We walk to transition. We took a primo spot right by the bike out/in and began setting up our equipment. It was a special race as I was surrounded by 8 of my athletes. The mood was invigorating – we were excited to be together, to race and bring out the best in ourselves.
The swim took place in a beautiful lake, cool and deep. Walking to warm up, I see one of my lanemates from masters, Rich. We do a short warm up, proclaim how perfect the water was, note the beauty of the lake surroundings and then begin the wait.
Another time trial start, this time with a running jump or dive off of a dock. Waiting, I make chit chat with my athletes while keeping a close eye on position – I wanted to be towards the front but not at the front. Lucky for me, another competitor took care of that:
“There’s elites at this race, you know, athletes who are very fast.”
Lucky for me, there was still enough time before the race start so I could unroll my eyes out of my head. Let’s just say that Old Lady Waterstraat got great pleasure from beating him and the elite out of the water.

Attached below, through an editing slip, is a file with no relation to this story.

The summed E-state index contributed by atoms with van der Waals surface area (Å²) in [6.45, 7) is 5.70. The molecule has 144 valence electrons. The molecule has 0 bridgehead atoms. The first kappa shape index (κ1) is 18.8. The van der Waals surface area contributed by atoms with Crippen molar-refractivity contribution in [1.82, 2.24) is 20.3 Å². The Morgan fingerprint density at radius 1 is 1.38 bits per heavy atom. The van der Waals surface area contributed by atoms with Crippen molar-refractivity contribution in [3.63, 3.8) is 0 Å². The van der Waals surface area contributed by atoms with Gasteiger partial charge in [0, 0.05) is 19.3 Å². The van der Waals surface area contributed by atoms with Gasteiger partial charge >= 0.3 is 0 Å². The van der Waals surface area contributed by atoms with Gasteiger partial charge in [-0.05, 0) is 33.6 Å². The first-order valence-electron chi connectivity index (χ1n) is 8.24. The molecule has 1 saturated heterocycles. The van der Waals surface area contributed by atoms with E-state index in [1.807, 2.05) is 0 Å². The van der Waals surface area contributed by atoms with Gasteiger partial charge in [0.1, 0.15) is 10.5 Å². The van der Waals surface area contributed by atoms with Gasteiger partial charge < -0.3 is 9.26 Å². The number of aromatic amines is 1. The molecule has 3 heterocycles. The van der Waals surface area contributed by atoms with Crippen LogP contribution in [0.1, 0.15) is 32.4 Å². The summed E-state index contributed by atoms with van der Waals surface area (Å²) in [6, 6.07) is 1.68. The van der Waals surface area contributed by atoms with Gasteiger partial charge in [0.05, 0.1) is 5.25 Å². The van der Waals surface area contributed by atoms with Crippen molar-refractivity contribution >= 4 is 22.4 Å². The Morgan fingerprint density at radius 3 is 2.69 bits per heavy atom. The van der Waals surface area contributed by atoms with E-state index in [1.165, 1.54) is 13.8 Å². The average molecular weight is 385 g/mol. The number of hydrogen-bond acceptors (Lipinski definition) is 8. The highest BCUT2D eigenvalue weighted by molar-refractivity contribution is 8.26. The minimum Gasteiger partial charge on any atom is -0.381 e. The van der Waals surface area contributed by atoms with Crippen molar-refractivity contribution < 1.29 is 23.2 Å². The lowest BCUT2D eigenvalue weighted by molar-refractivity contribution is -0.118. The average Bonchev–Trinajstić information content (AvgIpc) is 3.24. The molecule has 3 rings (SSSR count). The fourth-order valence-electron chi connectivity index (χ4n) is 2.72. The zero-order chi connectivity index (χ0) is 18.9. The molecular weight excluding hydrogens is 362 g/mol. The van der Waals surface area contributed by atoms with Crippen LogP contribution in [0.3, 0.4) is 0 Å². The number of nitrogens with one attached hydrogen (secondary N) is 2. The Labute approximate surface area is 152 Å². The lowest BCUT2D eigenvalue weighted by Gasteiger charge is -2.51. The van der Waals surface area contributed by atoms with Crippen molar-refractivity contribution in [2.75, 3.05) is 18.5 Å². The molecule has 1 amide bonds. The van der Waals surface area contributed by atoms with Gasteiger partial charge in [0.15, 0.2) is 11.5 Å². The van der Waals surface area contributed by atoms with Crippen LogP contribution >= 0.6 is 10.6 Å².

Back to the race start. My husband was right in front of me and while he did the feet first jump, I did a quick sit and scoot into the water to avoid any goggle mishap. Turns out I was able to quickly settle into a strong rhythm and keep the main group about 25 yards ahead of me.
I was flying – that feeling of moving through the water with grace and power. With one exception – someone right on my feet. As I round the second loop, I notice someone pull up on my left side and recognize the swim cap of Rich, my lanemate. He does his part by pulling us back to the dock where we exit together.
The run to transition is long and uphill. Also difficult to do when your arm is stuck in your wetsuit that you’re trying to unwhistle yourself out of. I will never understand why a small wetsuit is designed with arms the length of a gorilla.